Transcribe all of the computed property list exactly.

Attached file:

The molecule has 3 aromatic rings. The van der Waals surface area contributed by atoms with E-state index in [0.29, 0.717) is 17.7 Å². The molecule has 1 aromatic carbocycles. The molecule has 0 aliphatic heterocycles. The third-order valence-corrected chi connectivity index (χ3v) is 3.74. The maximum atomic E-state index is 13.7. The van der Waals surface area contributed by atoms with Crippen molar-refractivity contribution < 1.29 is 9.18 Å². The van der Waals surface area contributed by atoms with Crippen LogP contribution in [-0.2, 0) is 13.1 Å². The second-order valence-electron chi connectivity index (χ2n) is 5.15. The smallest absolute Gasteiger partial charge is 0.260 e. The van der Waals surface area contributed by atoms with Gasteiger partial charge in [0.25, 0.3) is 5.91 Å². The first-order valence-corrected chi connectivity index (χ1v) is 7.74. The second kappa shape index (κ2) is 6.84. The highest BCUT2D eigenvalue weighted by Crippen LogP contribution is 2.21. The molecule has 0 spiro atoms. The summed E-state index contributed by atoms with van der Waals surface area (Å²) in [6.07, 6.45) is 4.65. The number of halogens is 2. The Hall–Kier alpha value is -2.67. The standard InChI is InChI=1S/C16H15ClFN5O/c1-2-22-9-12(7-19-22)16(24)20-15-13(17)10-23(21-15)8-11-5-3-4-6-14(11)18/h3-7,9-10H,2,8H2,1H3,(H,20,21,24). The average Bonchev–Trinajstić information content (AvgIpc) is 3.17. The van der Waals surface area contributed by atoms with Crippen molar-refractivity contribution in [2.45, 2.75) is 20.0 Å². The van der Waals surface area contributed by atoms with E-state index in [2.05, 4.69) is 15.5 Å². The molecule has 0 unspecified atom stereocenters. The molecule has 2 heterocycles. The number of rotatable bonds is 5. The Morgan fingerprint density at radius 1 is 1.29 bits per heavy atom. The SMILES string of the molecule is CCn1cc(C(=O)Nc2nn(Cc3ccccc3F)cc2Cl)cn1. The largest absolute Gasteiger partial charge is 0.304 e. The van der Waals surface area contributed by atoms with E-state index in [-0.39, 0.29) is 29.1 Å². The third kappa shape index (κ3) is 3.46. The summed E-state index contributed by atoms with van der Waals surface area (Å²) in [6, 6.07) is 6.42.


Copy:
The molecule has 3 aromatic rings. The van der Waals surface area contributed by atoms with E-state index in [0.29, 0.717) is 17.7 Å². The molecule has 1 aromatic carbocycles. The molecule has 0 aliphatic heterocycles. The third-order valence-corrected chi connectivity index (χ3v) is 3.74. The maximum atomic E-state index is 13.7. The van der Waals surface area contributed by atoms with Crippen molar-refractivity contribution < 1.29 is 9.18 Å². The van der Waals surface area contributed by atoms with Crippen LogP contribution in [-0.2, 0) is 13.1 Å². The second-order valence-electron chi connectivity index (χ2n) is 5.15. The smallest absolute Gasteiger partial charge is 0.260 e. The van der Waals surface area contributed by atoms with Gasteiger partial charge in [0.25, 0.3) is 5.91 Å². The first-order valence-corrected chi connectivity index (χ1v) is 7.74. The second kappa shape index (κ2) is 6.84. The highest BCUT2D eigenvalue weighted by Crippen LogP contribution is 2.21. The molecule has 0 spiro atoms. The summed E-state index contributed by atoms with van der Waals surface area (Å²) in [6.07, 6.45) is 4.65. The number of halogens is 2. The Hall–Kier alpha value is -2.67. The standard InChI is InChI=1S/C16H15ClFN5O/c1-2-22-9-12(7-19-22)16(24)20-15-13(17)10-23(21-15)8-11-5-3-4-6-14(11)18/h3-7,9-10H,2,8H2,1H3,(H,20,21,24). The average Bonchev–Trinajstić information content (AvgIpc) is 3.17. The van der Waals surface area contributed by atoms with Crippen molar-refractivity contribution in [2.45, 2.75) is 20.0 Å². The van der Waals surface area contributed by atoms with E-state index in [2.05, 4.69) is 15.5 Å². The molecule has 0 unspecified atom stereocenters. The molecule has 2 heterocycles. The number of rotatable bonds is 5. The Morgan fingerprint density at radius 1 is 1.29 bits per heavy atom. The SMILES string of the molecule is CCn1cc(C(=O)Nc2nn(Cc3ccccc3F)cc2Cl)cn1. The largest absolute Gasteiger partial charge is 0.304 e. The van der Waals surface area contributed by atoms with E-state index in [-0.39, 0.29) is 29.1 Å². The third kappa shape index (κ3) is 3.46. The summed E-state index contributed by atoms with van der Waals surface area (Å²) in [6, 6.07) is 6.42.